With roughly 97% of the S&P 500 having reported earnings, as of the end of August, we can take a closer look at the results through the 2nd quarter of the year. Despite the exuberance from the media over the “number of companies that beat estimates” during the most recent reported period, 12-month operating earnings per share FELL from $98.61 per share in Q1 to $98.33 which translates into a quarterly decrease of 0.2%. While operating earnings are widely discussed by analysts and the general media; there are many problems with the way in which these earnings are derived due to one-time charges, inclusion/exclusion of material events, and outright manipulation to “beat earnings.”
Therefore, from a historical valuation perspective, reported earnings are much more relevant in determining market over/undervaluation levels. It is from this perspective the news improved modestly as 12-month reported earnings per share rose from $86.44 in Q1 to $86.99, or 0.6% in Q2. However, despite the improvement in reported earnings for the quarter, the trend remains clearly negative.
There is one commodity that Wall Street always has in abundance, “optimism.” When it comes to earnings expectations, estimates are always higher regardless of the trends of economic data. The problem is that the difference between expectations and reality have been quite dramatic.
The game is simple:
“Lower the earnings bar until companies can beat earnings to justify the ‘buy’ the bullish meme.”
Notice in the chart above that in just the last month forward earnings expectations have been lowered further for the year. The downward slide of earnings expectations over the last several months can be more clearly seen in the chart below.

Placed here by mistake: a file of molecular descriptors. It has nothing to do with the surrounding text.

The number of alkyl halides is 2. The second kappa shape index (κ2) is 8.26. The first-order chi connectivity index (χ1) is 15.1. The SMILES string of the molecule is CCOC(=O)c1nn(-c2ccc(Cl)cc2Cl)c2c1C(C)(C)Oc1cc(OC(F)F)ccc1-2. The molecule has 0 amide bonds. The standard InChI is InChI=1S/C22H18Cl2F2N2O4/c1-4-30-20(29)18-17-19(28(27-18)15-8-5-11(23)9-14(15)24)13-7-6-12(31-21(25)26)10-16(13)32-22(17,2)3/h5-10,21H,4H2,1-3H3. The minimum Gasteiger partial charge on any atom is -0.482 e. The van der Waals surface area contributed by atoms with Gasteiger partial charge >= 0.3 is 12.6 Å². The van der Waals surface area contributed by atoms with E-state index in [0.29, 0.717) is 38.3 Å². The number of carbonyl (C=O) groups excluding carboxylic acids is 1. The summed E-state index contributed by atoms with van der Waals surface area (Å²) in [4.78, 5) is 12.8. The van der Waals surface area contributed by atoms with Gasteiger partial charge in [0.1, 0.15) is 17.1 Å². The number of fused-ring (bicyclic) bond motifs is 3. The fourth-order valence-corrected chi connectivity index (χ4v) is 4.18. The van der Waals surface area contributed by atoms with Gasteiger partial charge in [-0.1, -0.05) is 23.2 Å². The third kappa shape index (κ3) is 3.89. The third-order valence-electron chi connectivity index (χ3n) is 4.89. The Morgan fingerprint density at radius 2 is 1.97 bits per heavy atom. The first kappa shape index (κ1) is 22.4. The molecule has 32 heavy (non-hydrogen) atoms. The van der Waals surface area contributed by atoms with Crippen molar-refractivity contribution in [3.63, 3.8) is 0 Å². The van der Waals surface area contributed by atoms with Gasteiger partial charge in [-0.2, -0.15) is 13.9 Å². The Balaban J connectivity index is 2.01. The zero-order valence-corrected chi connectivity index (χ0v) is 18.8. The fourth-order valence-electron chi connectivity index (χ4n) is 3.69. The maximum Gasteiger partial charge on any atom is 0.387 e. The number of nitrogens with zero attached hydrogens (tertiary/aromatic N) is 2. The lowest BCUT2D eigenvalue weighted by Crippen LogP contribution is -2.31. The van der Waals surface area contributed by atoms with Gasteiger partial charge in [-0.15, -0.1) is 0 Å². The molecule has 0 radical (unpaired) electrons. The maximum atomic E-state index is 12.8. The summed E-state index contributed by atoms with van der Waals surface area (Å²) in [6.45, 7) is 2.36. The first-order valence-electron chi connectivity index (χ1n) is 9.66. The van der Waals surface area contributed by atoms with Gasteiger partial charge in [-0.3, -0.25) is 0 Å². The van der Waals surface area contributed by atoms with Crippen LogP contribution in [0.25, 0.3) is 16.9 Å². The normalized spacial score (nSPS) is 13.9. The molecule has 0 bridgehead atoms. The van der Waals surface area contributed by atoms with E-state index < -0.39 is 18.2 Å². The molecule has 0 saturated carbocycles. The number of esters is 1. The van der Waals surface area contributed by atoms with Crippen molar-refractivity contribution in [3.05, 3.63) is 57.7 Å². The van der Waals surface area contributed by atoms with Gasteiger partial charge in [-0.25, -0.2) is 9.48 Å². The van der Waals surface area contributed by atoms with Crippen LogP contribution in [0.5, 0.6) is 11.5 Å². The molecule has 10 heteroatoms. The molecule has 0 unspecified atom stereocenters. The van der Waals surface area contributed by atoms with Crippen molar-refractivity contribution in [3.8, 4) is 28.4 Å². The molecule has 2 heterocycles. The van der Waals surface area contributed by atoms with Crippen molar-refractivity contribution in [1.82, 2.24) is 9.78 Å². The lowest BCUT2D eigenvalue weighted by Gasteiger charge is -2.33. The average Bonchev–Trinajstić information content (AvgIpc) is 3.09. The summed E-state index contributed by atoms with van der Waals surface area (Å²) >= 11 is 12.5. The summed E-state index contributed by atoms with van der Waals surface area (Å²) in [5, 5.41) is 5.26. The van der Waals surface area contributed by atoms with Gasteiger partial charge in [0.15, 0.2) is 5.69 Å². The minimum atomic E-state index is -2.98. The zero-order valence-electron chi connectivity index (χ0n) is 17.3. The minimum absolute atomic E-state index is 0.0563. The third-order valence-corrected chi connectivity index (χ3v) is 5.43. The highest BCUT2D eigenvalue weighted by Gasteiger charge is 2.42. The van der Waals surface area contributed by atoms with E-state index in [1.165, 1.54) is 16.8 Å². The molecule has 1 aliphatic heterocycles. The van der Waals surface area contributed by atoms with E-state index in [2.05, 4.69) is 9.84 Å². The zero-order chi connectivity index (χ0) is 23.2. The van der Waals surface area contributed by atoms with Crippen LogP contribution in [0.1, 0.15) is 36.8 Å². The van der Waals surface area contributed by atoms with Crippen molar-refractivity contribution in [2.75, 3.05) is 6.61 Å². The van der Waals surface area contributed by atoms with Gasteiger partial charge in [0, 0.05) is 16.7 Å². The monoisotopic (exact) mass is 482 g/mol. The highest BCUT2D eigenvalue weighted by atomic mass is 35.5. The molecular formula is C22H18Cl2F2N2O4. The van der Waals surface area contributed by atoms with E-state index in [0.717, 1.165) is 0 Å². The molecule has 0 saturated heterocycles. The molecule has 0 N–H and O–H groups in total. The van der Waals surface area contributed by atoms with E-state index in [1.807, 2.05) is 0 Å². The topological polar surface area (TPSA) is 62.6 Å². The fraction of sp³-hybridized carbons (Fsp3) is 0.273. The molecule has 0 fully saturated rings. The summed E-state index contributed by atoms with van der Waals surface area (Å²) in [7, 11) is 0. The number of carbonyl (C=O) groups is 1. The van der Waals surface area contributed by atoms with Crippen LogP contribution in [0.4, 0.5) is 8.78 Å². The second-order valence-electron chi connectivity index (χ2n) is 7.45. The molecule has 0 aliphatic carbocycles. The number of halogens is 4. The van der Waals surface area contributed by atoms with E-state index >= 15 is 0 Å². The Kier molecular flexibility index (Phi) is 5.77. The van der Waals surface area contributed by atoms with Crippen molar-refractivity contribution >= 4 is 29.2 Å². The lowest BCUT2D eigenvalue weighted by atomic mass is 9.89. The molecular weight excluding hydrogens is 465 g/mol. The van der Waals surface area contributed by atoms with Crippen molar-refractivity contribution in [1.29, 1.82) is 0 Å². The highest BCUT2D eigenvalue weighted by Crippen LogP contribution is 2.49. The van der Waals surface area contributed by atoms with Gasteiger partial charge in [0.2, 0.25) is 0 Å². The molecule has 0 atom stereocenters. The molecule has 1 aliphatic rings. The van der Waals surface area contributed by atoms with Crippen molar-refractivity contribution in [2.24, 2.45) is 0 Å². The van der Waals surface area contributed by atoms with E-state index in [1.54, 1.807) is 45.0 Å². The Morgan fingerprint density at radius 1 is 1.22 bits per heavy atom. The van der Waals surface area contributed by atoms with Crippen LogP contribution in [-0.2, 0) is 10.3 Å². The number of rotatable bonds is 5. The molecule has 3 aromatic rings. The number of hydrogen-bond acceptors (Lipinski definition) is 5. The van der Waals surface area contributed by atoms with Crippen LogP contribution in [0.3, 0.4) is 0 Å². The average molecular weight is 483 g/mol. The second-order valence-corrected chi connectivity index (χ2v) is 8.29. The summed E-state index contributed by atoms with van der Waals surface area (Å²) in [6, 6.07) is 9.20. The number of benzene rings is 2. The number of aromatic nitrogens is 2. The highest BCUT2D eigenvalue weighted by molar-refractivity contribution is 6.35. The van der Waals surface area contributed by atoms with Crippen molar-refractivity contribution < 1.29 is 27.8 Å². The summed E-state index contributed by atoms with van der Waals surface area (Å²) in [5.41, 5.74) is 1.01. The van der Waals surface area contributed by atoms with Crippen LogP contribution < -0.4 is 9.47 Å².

Earnings Manipulation Reaching Limits
There is no arguing corporate profitability improved in the last quarter as oil prices recovered. The recovery in oil prices specifically helped sectors tied to the commodity such as Energy, Basic Materials, and Industrials. However, such a recovery may be fleeting as the dollar remains persistently strong which continues to weigh on exports and the recovery in commodity prices continues to remain muted as the global economy remains weak.
However, looking back it is interesting to see that much of the rise in “profitability” since the recessionary lows has come from a variety of cost-cutting measures and accounting gimmicks rather than actual increases in top line revenue. As shown in the chart below, there has been a stunning surge in corporate profitability despite a lack of revenue growth. Since 2009, the reported earnings per share of corporations has increased by a total of 211%. This is the sharpest post-recession rise in reported EPS in history. However, that sharp increase in earnings did not come from revenue which is reported at the top line of the income statement. Revenue from sales of goods and services has only increased by a marginal 28% during the same period.
In order for profitability to surge, despite rather weak revenue growth, corporations have resorted to four primary weapons: wage reduction, productivity increases, labor suppression and stock buybacks. The problem is that each of these tools creates a mirage of corporate profitability which masks the real underlying weakness of the overall economic environment. The problem, however, is that each of the tools used to boost EPS suffer from diminishing rates of return over time.
One of the primary tools used by businesses to increase profitability has been the accelerated use of stock buybacks. The chart below shows the total number of outstanding shares as compared to the difference between operating earnings on a per/share basis before and after buybacks.